Choosing a mutual fund…

Choosing a mutual fund…

Mutual Funds (MF) are possibly the most economical and convenient way to explore investment. Be it active or passive management, the choice is galore through MF in India. From about 44 fund houses we have over two thousand and five hundred schemes to choose from. It’s difficult if not impossible to identify which fund to invest. This universe imitates a stock selection from an exchange which require both fundamental and technical aspects to evaluate. Similarly, in MF, one could employ a strategy to distill from the vast choice. The fundamental parameters to focus in a fund are: History of the house, Fund Performance, Fund Size and Expense ratio.

The track record of a fund house helps one to evaluate on the consistency in launching and retaining its funds. The investment philosophy defines how they approach the market and hence the results. It helps portray how they keep investors interests over their business priorities. Also, the range and the performance across the asset classes indicate an ability of the fund house to attract the right talent pool of highly skilled research teams and experienced fund managers. This is critical especially in the long-term investment nature of investing.

The fund performance across the market cycles needs to be checked not just for a particular period. This helps in getting insights of how it responds or reacts during a bull or bear phase of the market. Also, look beyond the performance of the fund vis-à-vis the benchmark but versus the category average to identify how it stacks up against the peer group. Though, one could avoid investing in new fund offers (NFO), the fund manager’s past performance and the fund house’s investment philosophy could help us take a decision at such times. If an innovative fund is brought into the market, it could be explored considering their track record.

Though there is inconclusive evidence linking the size of the fund to the performance, it’s always ideal to pick a moderate sized fund. This is because a smaller fund has constraints of optimal allocation leading to concentration risk and possible underperformance, while very larger funds tend to become less nimble and near-replication of the benchmarks in the long run, hindering outperformance. Also, the fund size could become detrimental when the exposure is predominantly into small- and mid-cap stocks where liquidity becomes a prime concern in these stocks.

Expense ratio shouldn’t be the sole parameter for deciding on a fund, though, the lesser the better. When puzzled with funds with good track record, opt for a fund with lower expenses. However, be aware that expenses are higher with actively managed funds and tend to decrease as corpus increases. While passive funds like index funds are still at a nascent stage, one could have a mix of these to a good measure to bring down the overall cost of the portfolio.

Then there are the technical parameters or statistical tools to evaluate a fund, viz., Standard Deviation, Beta, Alpha, Sharp Ratio and R-Squared. Standard deviation (SD) measures the degree of the fund’s volatility. It provides information about how much the fund fluctuates from its mean or average return. The larger the deviation the higher the risk; so ideally opt for a lower SD when comparing two equal performing funds of the same category.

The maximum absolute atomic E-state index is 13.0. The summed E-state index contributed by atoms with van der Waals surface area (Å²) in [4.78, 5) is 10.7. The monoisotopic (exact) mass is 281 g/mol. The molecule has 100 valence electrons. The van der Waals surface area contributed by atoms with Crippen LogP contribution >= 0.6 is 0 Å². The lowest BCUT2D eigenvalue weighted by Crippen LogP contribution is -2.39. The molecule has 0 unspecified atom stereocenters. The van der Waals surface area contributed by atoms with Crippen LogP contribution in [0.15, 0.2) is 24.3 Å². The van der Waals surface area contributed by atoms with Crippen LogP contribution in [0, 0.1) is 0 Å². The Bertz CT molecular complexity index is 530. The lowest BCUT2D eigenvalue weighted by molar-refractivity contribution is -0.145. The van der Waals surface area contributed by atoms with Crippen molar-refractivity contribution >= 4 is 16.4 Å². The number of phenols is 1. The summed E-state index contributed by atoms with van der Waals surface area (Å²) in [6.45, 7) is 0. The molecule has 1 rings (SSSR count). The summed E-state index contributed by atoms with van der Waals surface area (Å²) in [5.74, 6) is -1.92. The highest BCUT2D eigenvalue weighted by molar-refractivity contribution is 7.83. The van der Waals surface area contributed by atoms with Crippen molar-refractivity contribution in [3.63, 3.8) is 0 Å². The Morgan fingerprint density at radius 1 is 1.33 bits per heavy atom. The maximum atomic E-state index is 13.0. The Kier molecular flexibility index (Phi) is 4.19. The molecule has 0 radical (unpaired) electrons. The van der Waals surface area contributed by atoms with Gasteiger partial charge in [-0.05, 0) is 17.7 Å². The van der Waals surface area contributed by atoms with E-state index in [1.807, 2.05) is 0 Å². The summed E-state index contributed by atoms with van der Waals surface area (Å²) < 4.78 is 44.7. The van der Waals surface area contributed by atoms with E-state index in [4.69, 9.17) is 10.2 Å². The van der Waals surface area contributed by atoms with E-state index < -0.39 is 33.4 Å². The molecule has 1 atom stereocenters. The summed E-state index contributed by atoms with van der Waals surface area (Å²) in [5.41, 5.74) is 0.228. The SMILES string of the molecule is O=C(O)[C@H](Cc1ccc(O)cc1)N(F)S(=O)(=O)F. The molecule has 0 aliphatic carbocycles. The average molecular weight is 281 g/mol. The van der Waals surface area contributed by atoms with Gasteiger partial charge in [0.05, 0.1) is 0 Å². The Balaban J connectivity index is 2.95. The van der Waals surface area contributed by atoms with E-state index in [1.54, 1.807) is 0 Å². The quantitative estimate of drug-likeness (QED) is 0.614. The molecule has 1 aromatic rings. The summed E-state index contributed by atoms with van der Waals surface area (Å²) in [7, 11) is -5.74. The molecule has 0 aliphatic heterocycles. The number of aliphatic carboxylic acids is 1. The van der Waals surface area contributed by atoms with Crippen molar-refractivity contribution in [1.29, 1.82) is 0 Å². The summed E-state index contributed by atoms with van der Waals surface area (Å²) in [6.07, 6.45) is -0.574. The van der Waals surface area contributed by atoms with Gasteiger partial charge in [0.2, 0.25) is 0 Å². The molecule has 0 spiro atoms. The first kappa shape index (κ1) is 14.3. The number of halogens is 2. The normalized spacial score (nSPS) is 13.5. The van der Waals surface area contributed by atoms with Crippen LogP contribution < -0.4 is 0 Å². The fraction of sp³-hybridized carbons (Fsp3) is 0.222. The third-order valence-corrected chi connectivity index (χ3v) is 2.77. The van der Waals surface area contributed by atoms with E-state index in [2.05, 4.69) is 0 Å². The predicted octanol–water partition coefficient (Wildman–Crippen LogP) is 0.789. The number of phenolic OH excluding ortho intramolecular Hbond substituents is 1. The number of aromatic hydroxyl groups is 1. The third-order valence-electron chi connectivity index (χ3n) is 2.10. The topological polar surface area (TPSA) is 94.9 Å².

Beta measures the volatility with respect to the market. So, it throws the sensitivity of the fund with respect to the market swings. Note that market beta is always one and any higher beta depicts higher volatility of the fund. Risk-averse investors are better off avoiding funds with higher beta. Alpha defines the fund’s value addition or the performance over its benchmark. A positive alpha suggests an outperformance over the index by that much measure while a negative alpha represents underperformance. So, it’s always better to avoid funds with negative alpha.

Sharp Ratio gives the measure of risk-to-return or risk-adjusted return. It estimates the level of risk the fund takes to achieve the returns. Higher sharp ratio indicates higher return at lower risk and vice-versa. Opting funds of higher sharp ratio within its peer group makes sense. R-squared helps one to understand how much of the fund’s performance could be attributed to that of the market. It brings out the correlation between the fund and the benchmark. A ‘zero’ indicates no correlation and 1 indicates perfect correlation. It’s better to opt an index fund as it has lesser expense ratio instead of higher R-squared equity fund.

Most of these technical parameters are easily available from the fact sheet of each of the fund and so one needn’t sweat too much. The basic analysis is also available across credible sources on the internet. What one needs keep in mind however, that the most important factor to consider are not in the fund but ourselves as investors. One must understand their own risk appetite and timelines to arrive at a best-suited fund.

This article was originally published in “The Hans India” daily, on 21st Mar ’22.

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